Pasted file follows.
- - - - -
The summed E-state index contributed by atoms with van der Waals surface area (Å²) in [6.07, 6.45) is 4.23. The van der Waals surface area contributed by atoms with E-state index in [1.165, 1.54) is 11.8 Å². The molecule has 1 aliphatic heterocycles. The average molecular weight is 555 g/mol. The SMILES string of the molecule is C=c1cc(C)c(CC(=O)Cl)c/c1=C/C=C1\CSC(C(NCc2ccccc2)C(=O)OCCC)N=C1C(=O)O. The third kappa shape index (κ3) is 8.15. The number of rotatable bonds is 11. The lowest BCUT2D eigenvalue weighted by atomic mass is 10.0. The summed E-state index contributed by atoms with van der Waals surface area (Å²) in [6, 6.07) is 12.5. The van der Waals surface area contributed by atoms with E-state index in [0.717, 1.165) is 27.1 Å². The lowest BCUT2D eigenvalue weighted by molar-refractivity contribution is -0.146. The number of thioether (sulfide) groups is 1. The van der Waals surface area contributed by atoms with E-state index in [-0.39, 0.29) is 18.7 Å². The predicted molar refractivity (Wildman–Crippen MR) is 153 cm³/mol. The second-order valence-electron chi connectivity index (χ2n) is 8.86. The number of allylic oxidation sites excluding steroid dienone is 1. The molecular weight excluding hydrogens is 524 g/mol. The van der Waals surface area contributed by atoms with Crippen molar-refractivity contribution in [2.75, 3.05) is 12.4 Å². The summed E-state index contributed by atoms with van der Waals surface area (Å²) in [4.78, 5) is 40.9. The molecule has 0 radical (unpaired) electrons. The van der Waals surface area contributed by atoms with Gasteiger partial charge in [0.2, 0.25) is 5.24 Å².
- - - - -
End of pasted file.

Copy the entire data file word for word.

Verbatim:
The summed E-state index contributed by atoms with van der Waals surface area (Å²) in [6.07, 6.45) is 4.23. The van der Waals surface area contributed by atoms with E-state index in [1.165, 1.54) is 11.8 Å². The molecule has 1 aliphatic heterocycles. The average molecular weight is 555 g/mol. The SMILES string of the molecule is C=c1cc(C)c(CC(=O)Cl)c/c1=C/C=C1\CSC(C(NCc2ccccc2)C(=O)OCCC)N=C1C(=O)O. The third kappa shape index (κ3) is 8.15. The number of rotatable bonds is 11. The lowest BCUT2D eigenvalue weighted by atomic mass is 10.0. The summed E-state index contributed by atoms with van der Waals surface area (Å²) in [6, 6.07) is 12.5. The van der Waals surface area contributed by atoms with E-state index in [0.717, 1.165) is 27.1 Å². The lowest BCUT2D eigenvalue weighted by molar-refractivity contribution is -0.146. The number of thioether (sulfide) groups is 1. The van der Waals surface area contributed by atoms with E-state index in [-0.39, 0.29) is 18.7 Å². The predicted molar refractivity (Wildman–Crippen MR) is 153 cm³/mol. The second-order valence-electron chi connectivity index (χ2n) is 8.86. The number of allylic oxidation sites excluding steroid dienone is 1. The molecular weight excluding hydrogens is 524 g/mol. The van der Waals surface area contributed by atoms with Crippen molar-refractivity contribution in [2.75, 3.05) is 12.4 Å². The summed E-state index contributed by atoms with van der Waals surface area (Å²) in [4.78, 5) is 40.9. The molecule has 0 radical (unpaired) electrons. The van der Waals surface area contributed by atoms with Gasteiger partial charge in [0.2, 0.25) is 5.24 Å².